Sarah Kerr sits in her small Courtenay apartment that she has decorated in a way that fuels her mind and spirit. For the past five years, she has been undergoing treatments for Stage IV colon cancer. Photo by Jolene Rudisuela

Alternative paths to health: How one Vancouver Island woman is taking control of her cancer treatments

Many Canadians try at least one form of complementary treatment during their cancer journey

Sarah Kerr has been through over 60 rounds of chemotherapy in the past five years. She says this is more than most cancer patients endure in a lifetime.

Five years ago, nearly to the day, Kerr was diagnosed with colon cancer.

She had been to the doctor months previously about a pain in her lower back, but at the time doctors shrugged it off, attributing it to her weight. But after six months of the pain progressively getting worse, they got down to the root of the problem – stage IV colon cancer, which had already metastasized to her sacrum.

While cancer treatments have saved Kerr’s life, she says they have also damaged her body. And like many who feel powerless throughout their journeys with cancer, Kerr has turned to alternative forms of treatment along with her chemo as a way of connecting with her body and regaining control over her health and her life.

“This idea of cancer as a battle is something that I don’t believe in,” she said. “Over the years, I see that it’s not a battle to be won because cancer always wins somehow. But what makes it so that the person wins is to listen to your body and listen to your spirit and listen to what feels right.”

***

When her doctor gave the cancer diagnosis, Kerr just remembers feeling shocked. The prognosis wasn’t good.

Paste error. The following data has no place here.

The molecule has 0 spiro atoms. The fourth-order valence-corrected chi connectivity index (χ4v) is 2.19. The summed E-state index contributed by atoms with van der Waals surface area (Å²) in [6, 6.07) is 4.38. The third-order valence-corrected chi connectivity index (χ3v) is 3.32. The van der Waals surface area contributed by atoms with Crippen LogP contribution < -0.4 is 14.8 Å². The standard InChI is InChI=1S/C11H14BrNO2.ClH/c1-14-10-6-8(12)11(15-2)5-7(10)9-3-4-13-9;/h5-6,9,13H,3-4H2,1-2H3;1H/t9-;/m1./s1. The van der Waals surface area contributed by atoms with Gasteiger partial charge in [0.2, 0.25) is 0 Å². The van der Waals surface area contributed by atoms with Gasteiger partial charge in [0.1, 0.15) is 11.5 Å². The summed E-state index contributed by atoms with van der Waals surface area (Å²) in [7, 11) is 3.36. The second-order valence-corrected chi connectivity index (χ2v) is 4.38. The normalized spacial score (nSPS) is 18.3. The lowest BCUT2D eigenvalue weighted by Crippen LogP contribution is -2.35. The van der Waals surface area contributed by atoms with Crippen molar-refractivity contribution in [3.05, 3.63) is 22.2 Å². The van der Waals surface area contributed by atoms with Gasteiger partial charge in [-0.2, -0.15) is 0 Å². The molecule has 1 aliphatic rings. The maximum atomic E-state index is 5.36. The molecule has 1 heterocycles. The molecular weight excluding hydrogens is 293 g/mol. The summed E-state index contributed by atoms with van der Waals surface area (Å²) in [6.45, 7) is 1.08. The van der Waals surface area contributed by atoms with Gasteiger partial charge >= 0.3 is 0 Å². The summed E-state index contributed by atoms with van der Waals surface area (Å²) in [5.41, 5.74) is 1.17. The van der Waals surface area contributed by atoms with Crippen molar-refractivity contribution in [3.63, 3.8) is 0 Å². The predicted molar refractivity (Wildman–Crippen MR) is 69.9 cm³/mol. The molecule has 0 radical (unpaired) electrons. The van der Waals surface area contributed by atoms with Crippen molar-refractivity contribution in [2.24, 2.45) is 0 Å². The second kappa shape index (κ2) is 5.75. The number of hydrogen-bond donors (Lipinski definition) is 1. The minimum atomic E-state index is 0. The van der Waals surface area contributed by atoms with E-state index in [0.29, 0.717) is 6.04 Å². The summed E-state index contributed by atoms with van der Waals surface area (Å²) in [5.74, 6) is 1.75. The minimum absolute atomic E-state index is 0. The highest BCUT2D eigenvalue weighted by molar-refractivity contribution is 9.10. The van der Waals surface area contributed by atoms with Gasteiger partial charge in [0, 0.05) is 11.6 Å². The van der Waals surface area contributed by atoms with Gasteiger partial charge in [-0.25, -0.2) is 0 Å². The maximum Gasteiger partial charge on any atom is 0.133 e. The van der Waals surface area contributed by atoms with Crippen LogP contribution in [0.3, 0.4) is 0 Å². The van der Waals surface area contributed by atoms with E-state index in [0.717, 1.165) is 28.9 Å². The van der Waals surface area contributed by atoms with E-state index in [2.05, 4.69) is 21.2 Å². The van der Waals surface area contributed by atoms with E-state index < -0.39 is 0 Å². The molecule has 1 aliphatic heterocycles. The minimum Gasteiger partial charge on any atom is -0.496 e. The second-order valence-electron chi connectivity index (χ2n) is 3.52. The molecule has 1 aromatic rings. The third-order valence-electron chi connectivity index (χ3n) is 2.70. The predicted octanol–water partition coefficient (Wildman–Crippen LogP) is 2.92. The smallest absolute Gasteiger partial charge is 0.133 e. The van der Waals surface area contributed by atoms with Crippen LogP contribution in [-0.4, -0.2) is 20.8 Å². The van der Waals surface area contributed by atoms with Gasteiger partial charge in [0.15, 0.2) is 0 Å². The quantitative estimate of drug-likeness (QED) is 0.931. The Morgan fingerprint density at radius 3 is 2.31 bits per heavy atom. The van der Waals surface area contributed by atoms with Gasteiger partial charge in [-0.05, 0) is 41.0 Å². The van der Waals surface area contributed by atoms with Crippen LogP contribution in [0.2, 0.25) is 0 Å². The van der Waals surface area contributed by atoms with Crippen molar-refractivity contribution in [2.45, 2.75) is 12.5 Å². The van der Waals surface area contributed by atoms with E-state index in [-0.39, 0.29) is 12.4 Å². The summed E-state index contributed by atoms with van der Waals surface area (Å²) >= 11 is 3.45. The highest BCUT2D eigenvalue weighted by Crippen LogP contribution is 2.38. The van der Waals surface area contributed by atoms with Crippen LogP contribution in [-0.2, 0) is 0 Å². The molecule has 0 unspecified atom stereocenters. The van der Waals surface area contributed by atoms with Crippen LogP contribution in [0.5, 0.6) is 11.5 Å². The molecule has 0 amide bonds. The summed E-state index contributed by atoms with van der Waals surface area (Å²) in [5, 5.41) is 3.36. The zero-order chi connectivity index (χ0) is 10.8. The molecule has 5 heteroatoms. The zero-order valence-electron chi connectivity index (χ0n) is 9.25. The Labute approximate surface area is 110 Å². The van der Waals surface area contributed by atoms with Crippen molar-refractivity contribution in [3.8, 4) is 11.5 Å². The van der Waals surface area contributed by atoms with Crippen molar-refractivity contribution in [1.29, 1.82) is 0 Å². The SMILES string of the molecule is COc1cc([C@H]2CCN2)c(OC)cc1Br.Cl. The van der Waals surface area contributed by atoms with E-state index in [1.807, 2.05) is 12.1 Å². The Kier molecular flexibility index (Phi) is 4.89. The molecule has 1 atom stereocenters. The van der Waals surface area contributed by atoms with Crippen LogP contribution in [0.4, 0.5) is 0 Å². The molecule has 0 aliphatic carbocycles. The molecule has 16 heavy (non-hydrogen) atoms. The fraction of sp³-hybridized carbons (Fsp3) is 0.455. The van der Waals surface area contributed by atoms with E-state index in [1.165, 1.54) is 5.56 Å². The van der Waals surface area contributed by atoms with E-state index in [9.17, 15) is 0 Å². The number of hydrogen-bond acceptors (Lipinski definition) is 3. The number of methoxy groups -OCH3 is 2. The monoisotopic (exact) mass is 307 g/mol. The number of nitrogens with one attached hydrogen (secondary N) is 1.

“My doctor came in and just said, ‘put your affairs in order,’” said Kerr. “That was pretty shocking to not think I even had a fighting chance.”

Kerr has outlived expectations, but the cancer is persistent. There was a time that she thought she may have been in remission, but the next scan showed the cancer was still there. Every two weeks, she goes to the Courtenay hospital for chemotherapy, but after five years, the treatment is not working to reduce the cancer as it used to be.

“The chemo is working to some extent, but I would say it’s working to keep me alive, but it’s not reducing the cancer anymore,” she said.

Kerr has been trying various complementary treatments for years, hoping to regain some control over her health.

She has taken mistletoe injections, practiced Qi Gong – a Chinese exercise combining Tai Chi, yoga and meditation – and an assortment of different pills with varying degrees of success. In the past three months, she has begun taking Vitamin C intravenously.

Every week at a naturopathic clinic in Royston, Kerr receives 25 grams of liquid through an IV.

While years of cancer treatments have taken their toll on her body, Kerr says the Vitamin C treatments have given her more energy, improved her immune system, made her feel more in balance and her body feels like it did eight years ago, before the pain in her back.